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Home Industry News Novartis “breakthrough” restores light sensitivity to retinas

Novartis “breakthrough” restores light sensitivity to retinas

30th April 2008

A “breakthrough technique” developed at the Friedrich Miescher Institute of the Novartis Research Foundation (FMI) has restored light sensitivity to previously unresponsive retinas in blind mice, potentially paving the way for a treatment for humans, a new study has found.

The research into the technique found that it helped the mice to perform “visually guided behavioural tasks”, a result that could lead to clinical trials for humans.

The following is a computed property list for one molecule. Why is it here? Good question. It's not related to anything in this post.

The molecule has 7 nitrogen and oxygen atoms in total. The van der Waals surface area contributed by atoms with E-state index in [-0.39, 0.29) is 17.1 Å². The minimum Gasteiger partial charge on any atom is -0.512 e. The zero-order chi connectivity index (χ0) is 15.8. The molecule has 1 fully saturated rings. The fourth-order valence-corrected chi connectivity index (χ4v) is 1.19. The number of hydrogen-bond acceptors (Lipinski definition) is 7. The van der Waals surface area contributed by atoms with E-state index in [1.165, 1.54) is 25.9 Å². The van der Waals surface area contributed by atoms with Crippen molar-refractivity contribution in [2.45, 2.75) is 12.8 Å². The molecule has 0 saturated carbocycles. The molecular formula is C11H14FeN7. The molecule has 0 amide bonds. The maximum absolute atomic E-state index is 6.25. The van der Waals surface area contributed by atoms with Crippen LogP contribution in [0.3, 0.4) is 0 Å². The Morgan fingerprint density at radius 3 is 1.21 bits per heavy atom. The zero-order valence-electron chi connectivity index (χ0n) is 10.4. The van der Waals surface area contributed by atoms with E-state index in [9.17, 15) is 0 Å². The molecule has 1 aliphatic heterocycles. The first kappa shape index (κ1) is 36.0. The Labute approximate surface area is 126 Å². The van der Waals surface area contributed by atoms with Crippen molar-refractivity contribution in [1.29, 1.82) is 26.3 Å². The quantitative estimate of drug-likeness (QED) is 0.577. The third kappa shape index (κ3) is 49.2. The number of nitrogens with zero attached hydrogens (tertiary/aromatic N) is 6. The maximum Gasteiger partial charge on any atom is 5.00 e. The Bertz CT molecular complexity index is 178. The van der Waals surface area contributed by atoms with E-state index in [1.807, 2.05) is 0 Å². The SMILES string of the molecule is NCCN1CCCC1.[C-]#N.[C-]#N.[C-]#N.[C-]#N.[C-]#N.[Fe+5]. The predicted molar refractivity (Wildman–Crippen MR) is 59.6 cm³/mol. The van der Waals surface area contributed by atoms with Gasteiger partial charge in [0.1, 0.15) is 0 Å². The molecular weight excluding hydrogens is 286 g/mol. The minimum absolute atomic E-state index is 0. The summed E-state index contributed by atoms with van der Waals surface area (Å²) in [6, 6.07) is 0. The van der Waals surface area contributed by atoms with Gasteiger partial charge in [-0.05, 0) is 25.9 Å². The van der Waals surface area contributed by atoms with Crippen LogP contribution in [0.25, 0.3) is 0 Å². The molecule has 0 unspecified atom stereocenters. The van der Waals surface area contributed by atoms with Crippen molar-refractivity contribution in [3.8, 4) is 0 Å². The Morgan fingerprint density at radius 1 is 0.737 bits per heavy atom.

According to Novartis, the research could “revolutionise” the treatment of retinitis pigmentosa and late-stage macular degeneration – conditions that often go undetected until they are untreatable.

Retinitis pigmentosa is a group of inherited retinal diseases that affect around 1.5 million people worldwide. It causes the progressive deterioration of the retina’s paper-thin light-absorbing cells.

If the new technique proves viable, however, it could be used as an alternative to surgical treatments involving the transplantation of electrode arrays.

FMI director Susan M Gasser said: “We are excited and encouraged by the results of the study, which open the way for clinical trials in humans.”

Novartis was created in 1996 by the merger of Ciba-Geigy and Sandoz. It is based in Basel, Switzerland.

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